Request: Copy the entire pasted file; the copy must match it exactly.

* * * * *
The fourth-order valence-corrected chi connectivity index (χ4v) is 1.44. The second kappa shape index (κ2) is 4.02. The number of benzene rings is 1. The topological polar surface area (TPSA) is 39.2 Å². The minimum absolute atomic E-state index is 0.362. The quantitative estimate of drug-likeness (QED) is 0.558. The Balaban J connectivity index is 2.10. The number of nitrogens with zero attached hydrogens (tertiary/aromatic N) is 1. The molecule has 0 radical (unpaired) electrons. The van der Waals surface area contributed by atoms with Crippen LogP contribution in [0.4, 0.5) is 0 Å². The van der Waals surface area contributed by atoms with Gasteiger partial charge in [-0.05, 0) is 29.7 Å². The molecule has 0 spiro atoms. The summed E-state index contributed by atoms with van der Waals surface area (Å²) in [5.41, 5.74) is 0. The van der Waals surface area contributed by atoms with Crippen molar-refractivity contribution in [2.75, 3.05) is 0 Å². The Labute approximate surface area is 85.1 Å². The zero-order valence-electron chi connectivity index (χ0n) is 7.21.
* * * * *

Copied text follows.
The fourth-order valence-corrected chi connectivity index (χ4v) is 1.44. The second kappa shape index (κ2) is 4.02. The number of benzene rings is 1. The topological polar surface area (TPSA) is 39.2 Å². The minimum absolute atomic E-state index is 0.362. The quantitative estimate of drug-likeness (QED) is 0.558. The Balaban J connectivity index is 2.10. The number of nitrogens with zero attached hydrogens (tertiary/aromatic N) is 1. The molecule has 0 radical (unpaired) electrons. The van der Waals surface area contributed by atoms with Crippen LogP contribution in [0.4, 0.5) is 0 Å². The van der Waals surface area contributed by atoms with Gasteiger partial charge in [-0.05, 0) is 29.7 Å². The molecule has 0 spiro atoms. The summed E-state index contributed by atoms with van der Waals surface area (Å²) in [5.41, 5.74) is 0. The van der Waals surface area contributed by atoms with Crippen molar-refractivity contribution in [2.75, 3.05) is 0 Å². The Labute approximate surface area is 85.1 Å². The zero-order valence-electron chi connectivity index (χ0n) is 7.21.